Untitled Goose Game Vulnerability Allows Hackers To Sow Chaos Only A Goose Could Love

Screenshot: House House, YouTube

The Untitled Goose Game that became a viral phenomenon right after its launch a month ago has been vulnerable to hacking, according to a report from a security researcher.

The wildly popular game allows players to stir shit up in a quaint British town. The whole point is to be an arsehole—from snatching up eyeglasses in your beak to honking at the perfect moment and making a groundskeeper hammer his own thumb. The appeal of the game hinges on the undeniable fact that geese are jerks and deep down, we all want to be jerks to strangers. It’s cathartic. Honk!

Since Australian developer House House released the game on September 20, it has inspired countless memes and allowed thousands of people to unleash their inner jackass goose. More than 100,000 copies of the game were reportedly sold within the first two weeks, and it topped Nintendo sales charts in the U.S., United Kingdom and Australia.

But the myriad of people who played the game were reportedly left exposed to a code execution vulnerability that potentially allowed hackers to hide malicious code inside game save files so they could run software without the user’s authorisation, according to the findings of Pulse Security consultant Denis Andzakovic.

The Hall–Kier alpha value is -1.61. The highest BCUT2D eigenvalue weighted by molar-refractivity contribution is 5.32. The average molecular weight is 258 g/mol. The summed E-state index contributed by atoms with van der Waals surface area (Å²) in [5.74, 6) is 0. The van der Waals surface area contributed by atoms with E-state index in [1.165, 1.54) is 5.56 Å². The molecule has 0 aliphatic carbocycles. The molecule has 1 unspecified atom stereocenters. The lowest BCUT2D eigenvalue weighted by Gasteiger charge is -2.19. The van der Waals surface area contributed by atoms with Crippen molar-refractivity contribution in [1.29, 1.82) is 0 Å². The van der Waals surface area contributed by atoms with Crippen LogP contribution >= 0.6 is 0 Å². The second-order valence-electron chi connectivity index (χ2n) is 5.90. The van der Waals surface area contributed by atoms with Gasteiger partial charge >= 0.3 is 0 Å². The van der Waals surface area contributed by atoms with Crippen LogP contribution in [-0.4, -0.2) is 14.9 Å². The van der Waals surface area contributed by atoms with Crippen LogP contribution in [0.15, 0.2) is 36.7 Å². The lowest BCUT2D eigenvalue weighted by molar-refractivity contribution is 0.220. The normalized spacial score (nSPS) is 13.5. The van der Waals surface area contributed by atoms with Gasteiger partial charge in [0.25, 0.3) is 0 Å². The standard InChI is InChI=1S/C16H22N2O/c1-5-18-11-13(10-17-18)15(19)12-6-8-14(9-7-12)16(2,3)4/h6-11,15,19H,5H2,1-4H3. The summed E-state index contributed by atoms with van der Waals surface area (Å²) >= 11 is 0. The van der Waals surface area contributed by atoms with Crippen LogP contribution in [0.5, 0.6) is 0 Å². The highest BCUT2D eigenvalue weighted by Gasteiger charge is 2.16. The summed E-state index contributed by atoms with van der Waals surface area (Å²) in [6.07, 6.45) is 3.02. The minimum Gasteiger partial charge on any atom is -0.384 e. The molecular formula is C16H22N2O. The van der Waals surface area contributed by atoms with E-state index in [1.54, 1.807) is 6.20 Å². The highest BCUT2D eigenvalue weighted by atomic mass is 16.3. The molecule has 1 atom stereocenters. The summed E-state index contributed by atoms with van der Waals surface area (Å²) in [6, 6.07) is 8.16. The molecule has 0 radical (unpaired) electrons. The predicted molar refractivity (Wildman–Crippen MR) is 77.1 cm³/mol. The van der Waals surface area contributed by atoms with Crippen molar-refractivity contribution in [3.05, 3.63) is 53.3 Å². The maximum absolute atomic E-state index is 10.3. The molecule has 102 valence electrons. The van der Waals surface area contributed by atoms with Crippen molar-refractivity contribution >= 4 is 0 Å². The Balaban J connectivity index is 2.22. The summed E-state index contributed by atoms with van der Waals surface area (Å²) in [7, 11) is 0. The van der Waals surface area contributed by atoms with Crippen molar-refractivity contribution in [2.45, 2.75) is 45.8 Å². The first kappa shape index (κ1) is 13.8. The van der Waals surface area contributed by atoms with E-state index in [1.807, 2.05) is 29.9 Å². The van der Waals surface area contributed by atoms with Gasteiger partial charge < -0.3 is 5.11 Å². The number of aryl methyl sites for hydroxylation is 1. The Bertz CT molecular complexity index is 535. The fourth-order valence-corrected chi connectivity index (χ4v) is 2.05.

House House did not immediately respond to a Gizmodo request for comment.

A timeline shared by Pulse Security states that the firm informed House House of the vulnerability on October 7. House House acknowledged the advisory two days later and told Pulse on October 22 it had released a patch. So if you’ve been simulating the experience of being a mischievous goose, it’s a good idea to update your shit before someone uninvited crashes the party.

This exploit only adds an extra dimension of authenticity to the game. If the goose in the game were real and could use a keyboard, it would definitely make the dick move of hacking the Untitled Goose Game. Honk!

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